The court has reaffirmed that comparable sales evidence is the best evidence when determining the retrospective valuation of a property.
In Paratus AMC Ltd and another v Countrywide Surveyors Ltd, the claimants brought a claim for professional negligence against the defendant for allegedly overvaluing a residential buy-to-let property that it had secured a re-mortgage against. The defendant had valued the property at £185,000. The claimant had agreed a 90 percent loan to value mortgage. The borrower defaulted and the property was repossessed and sold for £123,500.
The claimant alleged that the true market value of the property at the time of the loan was £154,000. The claimant's expert based its valuation on a price per square metre on the floor area of the property. The defendant's expert based its valuation of £175,000 on comparable sales evidence obtained from the Land Registry for the period immediately prior to the valuation.
The court preferred the defendant's expert's valuation method. The size of a property was only ever one factor, among many, to consider. Valuers would not normally have detailed information about floor areas of comparable properties and would not be expected to obtain such information before providing a valuation. It would be too onerous a duty to expect them to do so.
The court found that the true value of the property at the date of valuation was £175,000. Allowing for an eight percent margin of error, that provided an acceptable range of valuations from £160,000 to £190,000. The defendant's valuation was within that range and therefore was not negligently high.
Things to consider
With residential valuations, comparable properties preferably sold, or on the market, at the same time as the property in question, will generally provide the best evidence of the true value of the property. The margin of error permitted will depend on the nature of the property itself. The more unique the property, the wider the margin of error will be.
Etridge guidelines should be followed
The Court of Appeal has held that the Etridge guidelines should be followed even where a client appears to be determined to proceed regardless of the advice given.
This was the conclusion in Padden v Ashford Solicitors. The claimant was informed that her financial consultant husband had taken £200,000 from a client. The husband's solicitor advised her that the only way the husband could avoid prosecution was by repaying the money. The wife therefore agreed to remortgage the property to the particular client and to charge her interests in various shares and policies.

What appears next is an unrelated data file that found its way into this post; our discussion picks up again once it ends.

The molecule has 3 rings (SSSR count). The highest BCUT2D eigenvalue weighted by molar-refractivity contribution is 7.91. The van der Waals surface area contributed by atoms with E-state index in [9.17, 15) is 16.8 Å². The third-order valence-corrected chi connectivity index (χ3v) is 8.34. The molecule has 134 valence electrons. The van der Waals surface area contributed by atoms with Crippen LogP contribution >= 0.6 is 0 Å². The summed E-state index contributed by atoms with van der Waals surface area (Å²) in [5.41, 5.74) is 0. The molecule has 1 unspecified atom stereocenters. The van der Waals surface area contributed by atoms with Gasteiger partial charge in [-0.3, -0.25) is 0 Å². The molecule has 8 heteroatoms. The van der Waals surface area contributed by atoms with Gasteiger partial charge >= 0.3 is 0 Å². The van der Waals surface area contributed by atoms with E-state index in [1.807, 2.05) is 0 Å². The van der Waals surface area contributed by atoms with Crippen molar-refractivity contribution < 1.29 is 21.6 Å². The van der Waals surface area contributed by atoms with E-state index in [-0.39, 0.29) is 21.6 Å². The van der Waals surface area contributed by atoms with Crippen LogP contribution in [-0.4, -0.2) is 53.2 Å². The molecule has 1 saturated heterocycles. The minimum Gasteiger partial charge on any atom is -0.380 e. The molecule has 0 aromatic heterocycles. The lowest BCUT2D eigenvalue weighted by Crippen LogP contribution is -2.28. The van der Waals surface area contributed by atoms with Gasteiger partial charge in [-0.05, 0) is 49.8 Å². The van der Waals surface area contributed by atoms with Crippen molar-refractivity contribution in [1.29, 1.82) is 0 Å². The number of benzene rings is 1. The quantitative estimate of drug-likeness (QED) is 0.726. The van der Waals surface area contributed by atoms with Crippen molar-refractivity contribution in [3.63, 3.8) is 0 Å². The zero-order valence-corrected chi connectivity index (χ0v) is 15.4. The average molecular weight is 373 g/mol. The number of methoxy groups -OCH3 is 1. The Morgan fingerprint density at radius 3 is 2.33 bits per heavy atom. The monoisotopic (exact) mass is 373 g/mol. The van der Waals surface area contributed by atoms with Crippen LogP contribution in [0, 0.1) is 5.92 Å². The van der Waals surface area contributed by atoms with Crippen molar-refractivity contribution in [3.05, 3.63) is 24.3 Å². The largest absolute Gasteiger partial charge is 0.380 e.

The wife was advised to seek independent legal advice before signing the relevant documents. She therefore went to the defendant firm of solicitors and had an initial meeting which lasted 15 minutes only. The wife stated that she intended to enter into the second mortgage despite the solicitor advising her not to do so.
At a subsequent meeting at the defendant (with a different solicitor), and at which her husband was present, the wife signed the second mortgage and various documents relating to the pension, shares etc. The solicitor certified in the mortgage that the wife had had the consequences of the transaction explained to her, that she understood the consequences and she had freely consented to it. The solicitor had not given any advice himself but had relied upon a statement from the husband that the wife had already spoken to a solicitor.
It later transpired that the husband had taken over £2 million from various clients and was sent to prison. The mortgagee enforced the charge and the property was sold. The wife sued the defendant for providing negligent advice.
The Court of Appeal, disagreeing with the judge at first instance, held that the defendant was in breach of duty to the wife. At the first meeting, the advising solicitor should have done more than just advise the wife not to enter the transaction. The solicitor should have questioned why the wife was willing to risk her home to protect her fraudster husband and keep him from prison. She should have been advised to find out the full facts from the husband's solicitors - he had taken far more than she had initially been told. If the extent of his dishonesty had been discovered, she should have been told that executing the documents was not going to keep the husband from prison.
At the second meeting, the solicitor should have seen the wife on her own and given the same type of advice as should have been given at the first meeting. The Etridge guidelines should have been followed and the wife told why she was being advised and that executing the documents would probably not save her husband from prison.
A new trial was ordered to determine whether the wife would have entered into the transaction even had the correct advice been given.
Things to consider
Even where the person receiving the advice appears to be well educated, determined to enter into the transaction come what may and in a hurry, the independent solicitor should still give full and proper advice, recording and repeating it back to the person, preferably in writing. Lenders would be well advised to seek confirmation that this has been done.
Trustee in bankruptcy v innocent purchaser
The Land Registry has preferred the interests of an innocent purchaser of property from a bankrupt over those of the bankrupt's innocent unsecured creditors.
In Pick v Chief Land Registrar, a vendor transferred her property to a purchaser despite having been made bankrupt. A bankruptcy restriction was only registered on the title some months following the sale. The purchaser failed to register the transfer during the relevant priority period, only seeking to do so some 10 months later. Despite the bankruptcy restriction, the Land Registry subsequently entered the purchaser as the registered proprietor and cancelled the bankruptcy restriction.